Experimental probability is the results from an actual experiment of repeated trials. In class, examples are sometimes given with coin tosses or dice rolling. For example, you could toss a coin 50 times to see the probability of getting heads (your results should come close to the theoretical probability of 0.5). While these can serve as a great starting point for understanding experimental probability, there is abundance of experimental probability examples in real life.
6 Experimental Probability Examples in Real Life
- Business: A cake shop owner wants to know what fraction of sales will be his new gluten free cupcake line. He tallies the products sold on the first day of the week (60 regular and 40 gluten free) and finds that 40/100 = 4/10 = 2/5 of his weekly sales will probably be gluten free cupcakes.
- Farming: A vegetable grower wants to know the probability a new strawberry seed will sprout. He sows 1,000 seeds and finds that 829 sprout. The experimental probability is 829/100.
- Sports: A baseball manager wants to know the probability a potential new player has of hitting a home run in his first at bat for any game. Historically, the player has hit 21 home runs in 2,925 games. The probability he will hit a home run in his first at bat is 21/2925 = 0.007179 or .7179%.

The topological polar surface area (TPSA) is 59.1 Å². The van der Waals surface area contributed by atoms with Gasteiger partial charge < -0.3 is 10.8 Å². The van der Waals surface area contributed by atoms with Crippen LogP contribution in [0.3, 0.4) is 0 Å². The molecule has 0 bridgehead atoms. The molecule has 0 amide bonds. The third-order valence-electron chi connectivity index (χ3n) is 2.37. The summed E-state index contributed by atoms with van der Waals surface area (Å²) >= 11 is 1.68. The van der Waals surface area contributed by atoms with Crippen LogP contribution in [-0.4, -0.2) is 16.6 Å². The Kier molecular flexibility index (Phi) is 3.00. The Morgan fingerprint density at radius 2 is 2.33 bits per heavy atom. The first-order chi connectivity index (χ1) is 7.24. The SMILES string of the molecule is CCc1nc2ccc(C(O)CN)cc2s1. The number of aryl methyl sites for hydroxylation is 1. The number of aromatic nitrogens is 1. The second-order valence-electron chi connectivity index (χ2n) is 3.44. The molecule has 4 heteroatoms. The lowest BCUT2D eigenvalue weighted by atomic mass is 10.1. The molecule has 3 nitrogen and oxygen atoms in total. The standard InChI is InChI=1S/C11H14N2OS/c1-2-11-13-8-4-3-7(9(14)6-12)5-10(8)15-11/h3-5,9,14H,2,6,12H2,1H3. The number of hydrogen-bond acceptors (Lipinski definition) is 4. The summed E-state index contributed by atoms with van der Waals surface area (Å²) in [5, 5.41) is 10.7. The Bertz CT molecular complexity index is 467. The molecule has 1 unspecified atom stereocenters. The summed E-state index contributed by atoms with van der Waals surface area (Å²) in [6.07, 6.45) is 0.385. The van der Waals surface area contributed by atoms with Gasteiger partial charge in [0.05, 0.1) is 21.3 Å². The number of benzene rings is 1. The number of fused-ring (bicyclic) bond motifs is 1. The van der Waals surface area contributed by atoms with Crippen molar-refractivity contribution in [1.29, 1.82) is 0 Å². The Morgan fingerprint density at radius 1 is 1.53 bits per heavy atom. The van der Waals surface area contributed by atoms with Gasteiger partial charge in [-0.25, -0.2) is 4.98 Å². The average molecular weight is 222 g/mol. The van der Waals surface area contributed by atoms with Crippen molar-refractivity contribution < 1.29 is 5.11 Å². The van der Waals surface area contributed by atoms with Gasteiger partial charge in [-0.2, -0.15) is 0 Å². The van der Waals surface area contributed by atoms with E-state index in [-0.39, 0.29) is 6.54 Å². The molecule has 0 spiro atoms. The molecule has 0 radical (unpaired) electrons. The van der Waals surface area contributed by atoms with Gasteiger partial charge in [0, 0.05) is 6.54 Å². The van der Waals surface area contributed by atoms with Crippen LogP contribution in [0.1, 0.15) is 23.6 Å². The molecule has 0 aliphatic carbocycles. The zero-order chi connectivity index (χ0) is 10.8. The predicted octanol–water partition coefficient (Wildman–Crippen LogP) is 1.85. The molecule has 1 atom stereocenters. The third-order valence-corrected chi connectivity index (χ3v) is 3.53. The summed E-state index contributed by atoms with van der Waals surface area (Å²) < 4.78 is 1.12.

- Weather forecasting: It rained 12 days in March (a probability of 12/31). Using this information, you predict that the probability the number of rainy days next March is 12/31.
- Extreme event forecasting: The law of large numbers tell us that if we repeat an experiment over and over again, experimental probability will approach the true probability. This law is very useful for making predictions, like the probability of a hurricane hitting Florida after October 1st every year (1 out of 3) , or the probability of an eruption occurring within the next thirty years in California—16% according to past data .
- Politics: A polling company wants to know how many people are in favor or raising the debt ceiling and how many people are against it. A few random people are selected (this is called a sample space) and their answers are 61% for an 39% against. This data is used to estimate that 61% of people in the U.S. will be for the measure.